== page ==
Sauerkraut & dry-salting

Learn all about sauerkraut and dry salting as a way to preserve food.

09 Nov 2009


Preserving food in salt is making a comeback in the home kitchen, but because the knowledge hasn't been passed on through the generations quite as it should have been, few know how to do this. Today we're going to show you how to make your own sauerkraut and some other classic dry-salted foods.

Dry-salting is nothing more than rubbing salt into food to draw out the juices, which then produce a brine that starts the fermentation (and preservation) process. Dry salting is used for pickling many vegetables and fruits including cabbages, limes, lemons and cucumbers, as well as fish like anchovies, mullet, herring or salmon. For dry salt pickling any variety of common salt is suitable as long as it is pure. Impurities or additives can cause problems.


When cabbage is preserved in salt, it produces the German delicacy once again gracing the tables at the top restaurants of the world: sauerkraut. To make your own – and you'll never buy the tinned variety again – is really simple. Shred the leaves, discarding the core, and toss them in a bowl with kosher or pickling salt and flavourings such as caraway seed, juniper berries or black peppercorns. Let it all stand for about five minutes, then pack into a large sterilised crock, pressing the cabbage down with a pestle and leaving about 8cm at the top. Weight the cabbage with a plate, cover the crock with a cloth and store in a cool place (at about 20 degrees C).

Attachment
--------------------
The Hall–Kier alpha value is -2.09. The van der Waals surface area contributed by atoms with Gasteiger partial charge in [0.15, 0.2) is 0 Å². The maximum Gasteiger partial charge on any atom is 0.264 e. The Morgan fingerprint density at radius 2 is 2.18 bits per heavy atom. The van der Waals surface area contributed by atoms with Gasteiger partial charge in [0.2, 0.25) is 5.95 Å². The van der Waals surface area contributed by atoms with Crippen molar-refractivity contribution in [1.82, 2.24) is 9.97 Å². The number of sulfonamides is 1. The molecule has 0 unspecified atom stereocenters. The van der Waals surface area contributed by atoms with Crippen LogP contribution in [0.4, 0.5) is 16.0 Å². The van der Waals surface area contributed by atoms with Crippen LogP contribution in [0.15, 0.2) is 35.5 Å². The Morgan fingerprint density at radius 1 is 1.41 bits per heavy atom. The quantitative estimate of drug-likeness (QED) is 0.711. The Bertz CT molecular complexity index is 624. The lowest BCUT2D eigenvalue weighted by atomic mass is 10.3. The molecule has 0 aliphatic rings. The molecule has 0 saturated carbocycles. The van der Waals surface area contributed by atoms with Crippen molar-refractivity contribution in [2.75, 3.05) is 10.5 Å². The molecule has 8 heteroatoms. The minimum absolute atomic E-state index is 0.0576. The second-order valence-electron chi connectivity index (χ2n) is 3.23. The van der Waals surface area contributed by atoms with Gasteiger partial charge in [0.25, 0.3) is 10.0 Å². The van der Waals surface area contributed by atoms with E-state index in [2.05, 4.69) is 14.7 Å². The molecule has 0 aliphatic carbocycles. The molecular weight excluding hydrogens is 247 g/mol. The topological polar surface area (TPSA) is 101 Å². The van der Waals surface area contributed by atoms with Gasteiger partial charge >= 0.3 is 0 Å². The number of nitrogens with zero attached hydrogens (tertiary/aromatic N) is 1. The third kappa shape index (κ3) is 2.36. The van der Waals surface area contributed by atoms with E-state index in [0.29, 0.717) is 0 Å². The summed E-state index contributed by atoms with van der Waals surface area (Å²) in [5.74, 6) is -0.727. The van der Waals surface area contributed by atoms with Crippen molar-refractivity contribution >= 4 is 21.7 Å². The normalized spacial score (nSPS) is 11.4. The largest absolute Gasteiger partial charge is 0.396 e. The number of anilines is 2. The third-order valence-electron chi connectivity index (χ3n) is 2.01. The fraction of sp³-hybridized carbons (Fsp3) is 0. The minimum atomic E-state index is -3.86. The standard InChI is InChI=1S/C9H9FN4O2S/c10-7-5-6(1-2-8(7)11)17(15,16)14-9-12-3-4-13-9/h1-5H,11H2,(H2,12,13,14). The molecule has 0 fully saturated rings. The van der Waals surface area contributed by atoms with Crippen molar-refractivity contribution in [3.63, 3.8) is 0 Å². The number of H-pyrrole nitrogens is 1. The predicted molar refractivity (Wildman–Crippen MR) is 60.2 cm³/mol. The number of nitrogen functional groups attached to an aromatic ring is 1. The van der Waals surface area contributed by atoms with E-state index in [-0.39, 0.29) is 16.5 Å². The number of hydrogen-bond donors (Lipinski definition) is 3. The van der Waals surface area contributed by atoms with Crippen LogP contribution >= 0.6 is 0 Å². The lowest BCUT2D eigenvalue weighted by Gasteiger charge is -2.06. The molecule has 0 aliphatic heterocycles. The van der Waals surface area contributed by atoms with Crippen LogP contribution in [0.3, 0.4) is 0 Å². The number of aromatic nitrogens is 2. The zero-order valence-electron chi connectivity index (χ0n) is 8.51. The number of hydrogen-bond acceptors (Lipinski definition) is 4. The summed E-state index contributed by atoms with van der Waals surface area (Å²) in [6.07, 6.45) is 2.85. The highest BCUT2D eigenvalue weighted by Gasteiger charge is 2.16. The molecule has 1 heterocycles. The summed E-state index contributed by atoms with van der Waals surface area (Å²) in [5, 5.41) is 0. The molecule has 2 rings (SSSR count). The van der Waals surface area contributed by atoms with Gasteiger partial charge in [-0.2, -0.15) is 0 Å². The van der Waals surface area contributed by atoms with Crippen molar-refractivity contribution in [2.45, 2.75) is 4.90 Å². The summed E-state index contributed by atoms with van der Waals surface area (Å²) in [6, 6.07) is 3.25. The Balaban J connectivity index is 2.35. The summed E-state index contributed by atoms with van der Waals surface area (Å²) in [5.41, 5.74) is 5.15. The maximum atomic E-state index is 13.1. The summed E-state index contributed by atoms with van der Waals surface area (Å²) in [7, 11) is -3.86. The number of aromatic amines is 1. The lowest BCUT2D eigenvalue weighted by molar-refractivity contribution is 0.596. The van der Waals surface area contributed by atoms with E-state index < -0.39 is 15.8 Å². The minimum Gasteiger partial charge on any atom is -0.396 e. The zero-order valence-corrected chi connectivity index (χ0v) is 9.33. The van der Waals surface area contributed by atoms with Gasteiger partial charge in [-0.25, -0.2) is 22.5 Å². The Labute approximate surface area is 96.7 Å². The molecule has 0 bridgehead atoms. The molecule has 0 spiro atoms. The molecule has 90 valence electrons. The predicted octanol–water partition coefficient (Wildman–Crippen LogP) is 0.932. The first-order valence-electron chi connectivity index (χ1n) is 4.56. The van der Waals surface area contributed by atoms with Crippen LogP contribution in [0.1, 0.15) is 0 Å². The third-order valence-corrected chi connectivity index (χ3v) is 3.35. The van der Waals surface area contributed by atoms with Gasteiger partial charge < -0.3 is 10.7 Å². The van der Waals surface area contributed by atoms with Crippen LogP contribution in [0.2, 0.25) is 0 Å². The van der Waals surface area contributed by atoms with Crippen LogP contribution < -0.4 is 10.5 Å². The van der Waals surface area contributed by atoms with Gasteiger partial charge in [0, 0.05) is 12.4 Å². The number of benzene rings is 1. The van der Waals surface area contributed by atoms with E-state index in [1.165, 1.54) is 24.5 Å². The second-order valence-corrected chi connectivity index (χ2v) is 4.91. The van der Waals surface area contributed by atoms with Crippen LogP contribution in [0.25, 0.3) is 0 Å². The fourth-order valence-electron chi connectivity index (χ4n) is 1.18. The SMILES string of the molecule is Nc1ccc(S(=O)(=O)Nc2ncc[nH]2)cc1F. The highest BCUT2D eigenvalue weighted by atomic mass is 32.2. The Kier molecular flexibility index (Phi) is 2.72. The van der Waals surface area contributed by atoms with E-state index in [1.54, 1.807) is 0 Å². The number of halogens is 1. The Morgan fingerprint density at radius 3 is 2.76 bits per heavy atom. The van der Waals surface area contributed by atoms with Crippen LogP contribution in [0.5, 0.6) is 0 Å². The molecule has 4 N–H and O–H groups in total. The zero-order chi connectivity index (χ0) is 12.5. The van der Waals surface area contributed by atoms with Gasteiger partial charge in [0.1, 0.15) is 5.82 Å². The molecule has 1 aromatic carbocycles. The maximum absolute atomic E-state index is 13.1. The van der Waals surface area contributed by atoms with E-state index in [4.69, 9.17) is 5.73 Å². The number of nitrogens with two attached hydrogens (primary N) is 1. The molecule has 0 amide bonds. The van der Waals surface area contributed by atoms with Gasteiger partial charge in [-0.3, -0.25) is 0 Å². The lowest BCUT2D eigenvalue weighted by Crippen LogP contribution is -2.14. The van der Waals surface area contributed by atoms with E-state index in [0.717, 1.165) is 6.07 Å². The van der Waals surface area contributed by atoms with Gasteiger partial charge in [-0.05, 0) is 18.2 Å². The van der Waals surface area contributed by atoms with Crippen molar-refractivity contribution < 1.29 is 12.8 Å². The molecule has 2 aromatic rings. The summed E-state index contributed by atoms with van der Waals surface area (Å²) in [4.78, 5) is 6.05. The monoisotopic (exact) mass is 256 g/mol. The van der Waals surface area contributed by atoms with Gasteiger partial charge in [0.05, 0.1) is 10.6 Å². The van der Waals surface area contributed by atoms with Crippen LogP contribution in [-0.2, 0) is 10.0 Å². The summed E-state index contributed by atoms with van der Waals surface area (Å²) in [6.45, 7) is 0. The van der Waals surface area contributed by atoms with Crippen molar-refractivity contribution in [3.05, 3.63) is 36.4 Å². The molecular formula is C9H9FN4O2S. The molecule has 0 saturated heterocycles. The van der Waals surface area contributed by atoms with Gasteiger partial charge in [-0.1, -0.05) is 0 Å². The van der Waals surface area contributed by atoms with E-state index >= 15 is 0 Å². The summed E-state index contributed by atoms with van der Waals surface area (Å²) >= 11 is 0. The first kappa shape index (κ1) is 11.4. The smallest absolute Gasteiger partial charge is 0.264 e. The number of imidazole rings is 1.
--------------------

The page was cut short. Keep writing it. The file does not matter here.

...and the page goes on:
After about a week, uncover and skim off any scum on the cabbage or on the rim of the crock. Repeat daily for at least a month until no more scum appears. This means the fermentation has stopped and the sauerkraut is ready to be served or used in a recipe (see below). Pack into smaller, sterilised jars and put in the fridge. That's it.

Dry-salted pickles

Dry-salted lime pickles are a favourite in Asia and North Africa. Use ripe limes, wash and quarter them. Place in a layer, approximately 2.5 cm deep, into a fermenting container and sprinkle with salt. Alternate layers of lime and salt until the container is 3/4 full. Cover with a cloth, press down and put a weighted plate on top. Leave for 24 hours. Place the container in the sun where it will start to ferment for between one and four weeks, depending on how hot it is. Generally, you'll need about one kg of salt for every 4 kg of limes.

Gravad Lax

Gravad Lax is another dry-salted speciality, famous in Scandinavia, where it's most often flavoured with dill. The cut side of a thick salmon fillet is sprinkled with coarse salt, sugar and crushed peppercorns and another piece of fish is placed on top of it, cut side down and head to tail so the fish is an even thickness. If you've got dill, place this between the fish too. Set a heavy board or weighted plate on top of the salmon, cover loosely and put in the fridge for two days. Turn the salmon over once a day and baste it with the juice drawn out by the salt.

The favourite West Coast bokkem is made in a similar way, though some fishermen soak the fish (often snoek, herring or mullet) in salt water for two days before wind-drying it then packing the fish in layers of salt. To reconsitutute, the fish is soaked in water until once again soft and springy and ready for soups or stews.

Tip for dry-salt preserving
Larger pieces of food will take longer to cure, but the slowness of the process offer great rewards - lik dry-cured ham. Fish takes about a week to dry-salt; ham, bacon and pork take two to three days for ever 500g. Signs of poor salting include salt rystals on the food, discolouration and soft or dry, stringy texture.


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